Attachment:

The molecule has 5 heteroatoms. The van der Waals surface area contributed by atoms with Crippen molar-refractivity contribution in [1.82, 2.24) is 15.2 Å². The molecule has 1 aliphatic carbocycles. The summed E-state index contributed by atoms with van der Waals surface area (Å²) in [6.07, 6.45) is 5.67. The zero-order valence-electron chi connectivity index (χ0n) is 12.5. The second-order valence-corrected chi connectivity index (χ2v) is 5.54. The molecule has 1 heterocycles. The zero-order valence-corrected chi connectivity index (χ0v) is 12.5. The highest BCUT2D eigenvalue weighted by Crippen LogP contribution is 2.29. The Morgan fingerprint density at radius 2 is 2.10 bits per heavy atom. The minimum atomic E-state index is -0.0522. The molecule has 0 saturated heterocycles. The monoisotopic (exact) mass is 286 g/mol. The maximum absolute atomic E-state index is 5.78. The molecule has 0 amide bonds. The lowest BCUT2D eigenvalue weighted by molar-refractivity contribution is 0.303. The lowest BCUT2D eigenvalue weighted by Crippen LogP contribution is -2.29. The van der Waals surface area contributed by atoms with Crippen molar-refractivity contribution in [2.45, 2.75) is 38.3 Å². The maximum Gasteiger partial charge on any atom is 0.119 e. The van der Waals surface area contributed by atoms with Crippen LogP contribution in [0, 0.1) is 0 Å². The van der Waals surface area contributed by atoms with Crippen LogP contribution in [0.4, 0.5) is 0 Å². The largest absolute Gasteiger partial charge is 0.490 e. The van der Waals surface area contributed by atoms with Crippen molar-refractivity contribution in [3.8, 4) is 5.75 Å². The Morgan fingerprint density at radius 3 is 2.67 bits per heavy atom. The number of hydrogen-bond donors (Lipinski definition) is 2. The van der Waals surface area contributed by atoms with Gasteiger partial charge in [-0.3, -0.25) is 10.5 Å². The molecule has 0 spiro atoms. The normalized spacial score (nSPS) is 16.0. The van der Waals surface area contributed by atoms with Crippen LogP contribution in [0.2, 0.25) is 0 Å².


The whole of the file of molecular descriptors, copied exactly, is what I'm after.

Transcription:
The molecule has 5 heteroatoms. The van der Waals surface area contributed by atoms with Crippen molar-refractivity contribution in [1.82, 2.24) is 15.2 Å². The molecule has 1 aliphatic carbocycles. The summed E-state index contributed by atoms with van der Waals surface area (Å²) in [6.07, 6.45) is 5.67. The zero-order valence-electron chi connectivity index (χ0n) is 12.5. The second-order valence-corrected chi connectivity index (χ2v) is 5.54. The molecule has 1 heterocycles. The zero-order valence-corrected chi connectivity index (χ0v) is 12.5. The highest BCUT2D eigenvalue weighted by Crippen LogP contribution is 2.29. The Morgan fingerprint density at radius 2 is 2.10 bits per heavy atom. The minimum atomic E-state index is -0.0522. The molecule has 0 saturated heterocycles. The monoisotopic (exact) mass is 286 g/mol. The maximum absolute atomic E-state index is 5.78. The molecule has 0 amide bonds. The lowest BCUT2D eigenvalue weighted by molar-refractivity contribution is 0.303. The lowest BCUT2D eigenvalue weighted by Crippen LogP contribution is -2.29. The van der Waals surface area contributed by atoms with Crippen molar-refractivity contribution in [2.45, 2.75) is 38.3 Å². The maximum Gasteiger partial charge on any atom is 0.119 e. The van der Waals surface area contributed by atoms with Crippen LogP contribution in [0, 0.1) is 0 Å². The van der Waals surface area contributed by atoms with Crippen LogP contribution in [0.4, 0.5) is 0 Å². The largest absolute Gasteiger partial charge is 0.490 e. The van der Waals surface area contributed by atoms with Crippen molar-refractivity contribution in [3.8, 4) is 5.75 Å². The Morgan fingerprint density at radius 3 is 2.67 bits per heavy atom. The number of hydrogen-bond donors (Lipinski definition) is 2. The van der Waals surface area contributed by atoms with Gasteiger partial charge in [-0.3, -0.25) is 10.5 Å². The molecule has 0 spiro atoms. The normalized spacial score (nSPS) is 16.0. The van der Waals surface area contributed by atoms with Crippen LogP contribution in [0.2, 0.25) is 0 Å².